“Many letting agents already require this level of safety check, but it cannot be enforced: there is no national standard to adhere to and landlords wishing to avoid the cost of a safety check, simply go elsewhere to lease their property.”

“The private rented sector is a major part of the housing landscape in Scotland. We have a duty of care to the people who depend on it for their homes and we need to make sure it is safe.”

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Subletting Scams – why landlords are afraid to report them Cautionary Tales, Landlord News, Latest Articles, Letting, Lettings & Management, Property News, UK Property Forum for Buy to Let Landlords

Many landlords are fearful to seek help from their local authorities in terms of dealing with subletting scams.

Just imagine this, you’ve jst let your nice little three bed house to Mr & Mrs Lovely and their two perfect children, only to find out that 10 of their family have also moved in. How would you feel?

Subletting scams can also go a stage further. Mr & Mrs Lovely may never actually move into the property, they simply cram as many immigrants in as possible (sometimes illegal immigrants) and charge them all a rent and make a huge profit.

The landlord then has numerous concerns including:-

  • Mr and Mrs Lovely fail to live up to their name and stop paying rent, but they continue to collect it
  • wear and tear on the property
  • noise related issues affecting neighbours
  • will their landlords insurance still be valid
  • fire safety
  • HMO licensing
  • and so the list goes on.

You would think that a quick call to the local EHO (Environmental heath Officer) should sort the problem wouldn’t you? So far as I’m aware, EHO’s have every right to close the property down if they consider it to be a danger to human life, through overcrowding for example. In such circumstances, that’s exactly what many landlords actually want to happen. What they don’t want is to spend several months going through the Courts to obtain possession order, which under the circumstances they will inevitably obtain but at what cost to themselves and at what risk to human life in the meantime?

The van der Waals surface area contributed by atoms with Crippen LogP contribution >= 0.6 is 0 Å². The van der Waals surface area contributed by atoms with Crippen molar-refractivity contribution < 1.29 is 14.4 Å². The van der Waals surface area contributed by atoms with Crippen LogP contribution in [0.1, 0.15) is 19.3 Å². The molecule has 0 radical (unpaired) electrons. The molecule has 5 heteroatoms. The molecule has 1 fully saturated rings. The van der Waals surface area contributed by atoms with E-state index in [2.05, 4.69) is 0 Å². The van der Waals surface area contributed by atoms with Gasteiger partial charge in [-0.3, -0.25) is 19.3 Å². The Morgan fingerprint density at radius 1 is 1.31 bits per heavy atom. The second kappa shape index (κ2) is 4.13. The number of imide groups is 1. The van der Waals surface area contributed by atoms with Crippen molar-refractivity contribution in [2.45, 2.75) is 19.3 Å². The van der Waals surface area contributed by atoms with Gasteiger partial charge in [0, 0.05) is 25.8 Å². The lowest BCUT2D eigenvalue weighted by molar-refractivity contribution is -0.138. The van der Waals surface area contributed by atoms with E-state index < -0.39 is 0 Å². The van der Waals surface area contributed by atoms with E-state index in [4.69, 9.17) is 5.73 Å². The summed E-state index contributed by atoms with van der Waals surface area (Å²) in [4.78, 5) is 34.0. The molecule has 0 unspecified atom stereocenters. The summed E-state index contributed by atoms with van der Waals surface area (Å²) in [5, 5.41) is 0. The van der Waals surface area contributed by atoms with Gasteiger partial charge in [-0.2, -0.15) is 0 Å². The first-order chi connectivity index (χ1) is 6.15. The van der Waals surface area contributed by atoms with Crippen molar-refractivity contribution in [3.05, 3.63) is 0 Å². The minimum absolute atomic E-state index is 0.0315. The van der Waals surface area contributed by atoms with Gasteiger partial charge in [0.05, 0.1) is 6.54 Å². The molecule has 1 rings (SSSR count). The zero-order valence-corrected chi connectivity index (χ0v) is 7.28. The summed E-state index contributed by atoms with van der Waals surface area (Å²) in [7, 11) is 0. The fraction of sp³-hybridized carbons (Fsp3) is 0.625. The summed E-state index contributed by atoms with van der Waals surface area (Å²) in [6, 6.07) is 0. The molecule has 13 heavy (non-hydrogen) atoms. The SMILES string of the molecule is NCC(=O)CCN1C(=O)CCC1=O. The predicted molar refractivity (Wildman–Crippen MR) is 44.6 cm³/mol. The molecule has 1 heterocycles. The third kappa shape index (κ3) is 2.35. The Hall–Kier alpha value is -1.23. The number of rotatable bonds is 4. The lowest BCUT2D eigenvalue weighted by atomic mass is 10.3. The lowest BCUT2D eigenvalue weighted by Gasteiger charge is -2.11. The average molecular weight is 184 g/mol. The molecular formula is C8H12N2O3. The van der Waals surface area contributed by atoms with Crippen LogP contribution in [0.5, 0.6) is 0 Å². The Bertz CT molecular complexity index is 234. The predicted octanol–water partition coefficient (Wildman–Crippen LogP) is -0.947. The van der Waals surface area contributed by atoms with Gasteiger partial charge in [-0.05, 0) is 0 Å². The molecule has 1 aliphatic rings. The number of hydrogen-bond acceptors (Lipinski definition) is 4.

Whilst any legal action is ongoing the landlords property is probably getting ruined, they may not receive rent, the neighbours get very upset and the landlords ends up with a huge bill.

The fear of reporting such problems runs deep. Will the local authorities use the problem against the landlord? Will they take pictures of the property and use them in their anti-landlord propaganda to justify licensing schemes? Will the local authority press charges against the landlord for the state of the property, which may well have been perfect when they first rented it to Mr & Mrs Lovely?

In many cases, inventories prepared by landlords are not up to scratch so the fear of reporting problems is that tenants will claim the property was a death trap from day one and the landlord becomes a victim twice over!

I am hoping that any TRO’s (Tenancy Relations Officers), EHO’s (Environmental Health Officers) and others with the powers to actually do something about this will comment on the problem as well as landlords and letting agents. Subletting Scams - why landlords are afraid to report them

 


61 percent of tenants could have out of date gas safety certificates Landlord News, Latest Articles

There has been a rise in Landlords failing to get up to date gas safety certificates and 61% of tenants could be at risk from faulty gas fittings according to a survey conducted by SpareRoom.co.uk. gas safety certificates

The latest survey of UK tenants revealed that potentially 37% are now renting properties that have out-of-date gas safety certificates, which is up from 34% two years ago. More than a quarter (26%) of renters had never seen a gas safety check carried out while they had been renting the property – up from 22% in 2011 – while one in 10 (11%) said the last gas safety check, which must be completed annually, was carried out more than 12 months ago.

An additional 24% of tenants surveyed were not aware that a gas safety check had been carried out in the last 12 months but could not be certain either way, which means as many as 61% of renters could be at risk from unsafe fittings and appliances across the UK. That’s up from 56% in 2011. The table below compares the results of surveys on gas safety carried out by SpareRoom in 2011 and 2013:

Renters were asked: ‘If you’ve been in your property over a year, when was your last gas safety check carried out?’

2011

2013

Within the last 12 months

44%

39%

More than 12 months ago

12%

11%

Never

22%

26%

Don’t know

22%

24%

Landlords are legally required to perform annual gas safety checks on their properties to ensure all gas fittings and appliances are operating safely and efficiently. It’s a landlord’s responsibility to arrange for a registered Gas Safe engineer to carry out this check, and to provide tenants with a copy of the gas safety certificate to prove that a gas safety check has been carried out.